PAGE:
Barr’s legacy: Ch. 7’s continuing #1 in news ratings

Two weeks after Emily Barr abruptly resigned as general manager of ABC-owned WLS-Channel 7, the station’s late news is set to retain its longtime No. 1 position among local newscasts in the all-important May sweeps Nielsen TV ratings book.

Barr, well-respected within the TV business in Chicago and nationally, left Channel 7 to become CEO of the (Washington) Post-Newsweek chain of television stations after she was passed over a while ago to head up ABC’s chain of owned-and-operated TV outlets.  Barr begins the new job in July, and she plans to operate out of an office in Chicago.

With one day to go in the all-important May sweeps book, Channel 7 was comfortably out in front of the pack in the late news ratings race Monday through Friday.

Channel 7’s late newscast pulled a 9 rating for May, putting the news program more than three ratings points ahead of second-place CBS-owned WBBM-Channel 2, which had a 5.8 rating for the month. The Channel 2 late news rating bested its result a year ago by nearly a full rating point, though the station still has a ways to go to pose much of a serious threat to Channel 7 at 10 p.m.

Ch. 2 ahead of Ch. 5 now till Olympics coverage

The Channel 2 result was good enough, however, to eke out a very slim victory over NBC-owned WMAQ-Channel 5, which notched a 5.6 rating.   Channels 2 and 5 have been hotly battling for second place honors in the ratings in recent months.  Channel 5’s late news also has had to contend with weak lead-in ratings from NBC prime time programming, which has made it tougher for the station’s newscast to compete.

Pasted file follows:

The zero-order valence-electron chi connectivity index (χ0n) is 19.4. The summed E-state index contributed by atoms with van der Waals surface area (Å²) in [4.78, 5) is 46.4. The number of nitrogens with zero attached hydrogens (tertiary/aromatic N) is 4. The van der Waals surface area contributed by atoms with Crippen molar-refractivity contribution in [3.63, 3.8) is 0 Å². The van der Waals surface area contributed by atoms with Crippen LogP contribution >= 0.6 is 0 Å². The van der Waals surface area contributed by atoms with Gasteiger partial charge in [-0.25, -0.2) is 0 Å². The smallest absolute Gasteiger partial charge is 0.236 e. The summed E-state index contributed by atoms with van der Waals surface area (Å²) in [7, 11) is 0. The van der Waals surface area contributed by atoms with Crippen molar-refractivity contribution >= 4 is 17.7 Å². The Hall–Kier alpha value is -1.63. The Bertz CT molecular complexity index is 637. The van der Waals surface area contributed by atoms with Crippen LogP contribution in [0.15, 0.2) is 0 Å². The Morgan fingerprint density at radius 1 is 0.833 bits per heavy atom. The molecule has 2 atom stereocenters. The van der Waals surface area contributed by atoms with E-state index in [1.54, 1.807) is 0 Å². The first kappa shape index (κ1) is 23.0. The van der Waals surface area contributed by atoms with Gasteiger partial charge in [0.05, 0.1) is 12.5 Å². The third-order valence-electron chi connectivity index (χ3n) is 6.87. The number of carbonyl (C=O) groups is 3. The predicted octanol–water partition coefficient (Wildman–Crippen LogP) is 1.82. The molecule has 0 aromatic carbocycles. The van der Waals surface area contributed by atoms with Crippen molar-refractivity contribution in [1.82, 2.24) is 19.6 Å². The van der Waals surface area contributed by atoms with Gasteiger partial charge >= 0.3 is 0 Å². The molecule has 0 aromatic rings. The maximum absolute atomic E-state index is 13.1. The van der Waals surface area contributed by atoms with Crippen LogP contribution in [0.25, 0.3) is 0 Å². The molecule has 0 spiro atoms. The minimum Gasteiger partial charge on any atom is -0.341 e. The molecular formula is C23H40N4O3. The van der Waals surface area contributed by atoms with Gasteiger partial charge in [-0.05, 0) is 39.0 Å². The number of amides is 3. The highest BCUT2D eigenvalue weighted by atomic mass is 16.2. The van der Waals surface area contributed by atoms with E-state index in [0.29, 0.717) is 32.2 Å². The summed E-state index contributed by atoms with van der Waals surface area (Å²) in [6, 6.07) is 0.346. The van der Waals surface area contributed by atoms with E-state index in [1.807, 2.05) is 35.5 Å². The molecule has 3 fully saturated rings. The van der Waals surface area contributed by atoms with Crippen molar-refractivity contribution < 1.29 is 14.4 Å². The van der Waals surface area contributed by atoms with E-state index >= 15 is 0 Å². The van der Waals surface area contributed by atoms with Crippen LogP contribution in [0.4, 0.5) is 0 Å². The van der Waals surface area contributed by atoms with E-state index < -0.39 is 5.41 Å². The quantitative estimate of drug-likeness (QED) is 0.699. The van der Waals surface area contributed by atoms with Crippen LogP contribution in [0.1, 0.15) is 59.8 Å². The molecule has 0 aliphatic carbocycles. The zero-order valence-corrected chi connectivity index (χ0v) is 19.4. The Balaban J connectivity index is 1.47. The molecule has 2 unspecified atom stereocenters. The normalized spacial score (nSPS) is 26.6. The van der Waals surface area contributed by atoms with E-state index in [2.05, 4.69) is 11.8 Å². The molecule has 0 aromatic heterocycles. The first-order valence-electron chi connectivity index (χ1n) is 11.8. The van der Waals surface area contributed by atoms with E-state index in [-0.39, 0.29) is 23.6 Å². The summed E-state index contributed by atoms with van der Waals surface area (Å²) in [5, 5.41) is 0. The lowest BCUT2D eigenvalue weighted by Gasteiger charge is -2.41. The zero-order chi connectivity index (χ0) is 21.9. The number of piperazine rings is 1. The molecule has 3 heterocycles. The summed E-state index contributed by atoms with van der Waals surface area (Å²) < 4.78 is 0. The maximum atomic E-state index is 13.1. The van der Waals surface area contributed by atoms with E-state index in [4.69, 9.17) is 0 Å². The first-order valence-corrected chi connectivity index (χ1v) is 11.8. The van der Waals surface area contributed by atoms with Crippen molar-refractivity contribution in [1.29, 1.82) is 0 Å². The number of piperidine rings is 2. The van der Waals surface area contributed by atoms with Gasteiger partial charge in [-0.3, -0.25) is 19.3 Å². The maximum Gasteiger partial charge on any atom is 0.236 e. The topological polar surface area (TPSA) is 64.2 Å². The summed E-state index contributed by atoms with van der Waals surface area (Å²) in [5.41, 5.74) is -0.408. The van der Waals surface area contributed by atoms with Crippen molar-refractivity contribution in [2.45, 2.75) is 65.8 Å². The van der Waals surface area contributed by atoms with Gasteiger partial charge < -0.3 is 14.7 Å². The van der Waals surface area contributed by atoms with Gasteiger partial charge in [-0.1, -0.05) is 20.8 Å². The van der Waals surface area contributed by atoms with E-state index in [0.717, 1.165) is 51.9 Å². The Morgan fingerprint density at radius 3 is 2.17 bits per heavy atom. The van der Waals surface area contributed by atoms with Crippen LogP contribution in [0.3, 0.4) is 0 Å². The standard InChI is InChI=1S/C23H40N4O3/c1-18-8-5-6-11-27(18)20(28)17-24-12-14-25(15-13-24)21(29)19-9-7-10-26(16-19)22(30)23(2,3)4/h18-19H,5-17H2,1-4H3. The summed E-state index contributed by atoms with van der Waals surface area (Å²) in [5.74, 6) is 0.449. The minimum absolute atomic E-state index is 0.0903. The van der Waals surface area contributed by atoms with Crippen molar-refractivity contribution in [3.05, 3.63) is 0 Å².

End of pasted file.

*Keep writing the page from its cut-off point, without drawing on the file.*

But Channel 2 could find itself falling well behind Channel 5 when NBC begins extensive coverage in July of the London 2012 Summer Olympics.

Traditionally, NBC’s Olympics telecast has provided a huge boost for Channel 5’s late newscast ratings.  But holding on to that lead created by the Olympics hasn’t always proved easy for Channel 5, because of NBC’s weak regular prime time programming in recent years. We shall see what happens this time.

Ch. 32 continues to lag in 9 p.m. news slot

Meanwhile, in the race for news ratings dominance at 9 p.m., Tribune Co.-owned WGN-Channel 9’s late news continues to hold a solid lead over perennially last-place Fox-owned WFLD-Channel 32.

All of the tinkering and talent changes in Channel 32’s news department  the past several years have yet to yield much improvement in the station’s lowly ratings for its 9 p.m. hour-long newscast fronted by Bob Sirott and Robin Robinson.  A slump in ratings for “American Idol” this year hasn’t helped WFLD’s cause either.

As of Wednesday, WFLD scored a 2.3 rating for its 9 p.m. newscast, down more than half a rating point from May of last year.  WGN’s 9 p.m. newscast, which has been without the services of co-anchor Mark Suppelsa the past three weeks, still managed to pull a 4 rating, down from a 4.4 a year ago.  Suppelsa entered rehab in Minnesota to deal with an alcohol problem.

“Windy City Live” continues to lead completion

On the morning talk show front, Channel 7’s live morning show “Windy City Live” has much to be happy about as the program celebrates its first anniversary this week. 

The May numbers show that the talk fest, with a 3.6 rating, is well out in front of its competition at 9 a.m.  The nearest competitor is “Live with Kelly,” on Channel 9, which could do no better than a 2 rating.

The ratings for “Windy City Live” could remain strong, or even improve, as the show’s on-air talent grow more familiar with each other and the producers grow ever more confident of how to program and pace the show.

We shall see.

Contact Lewis Lazare at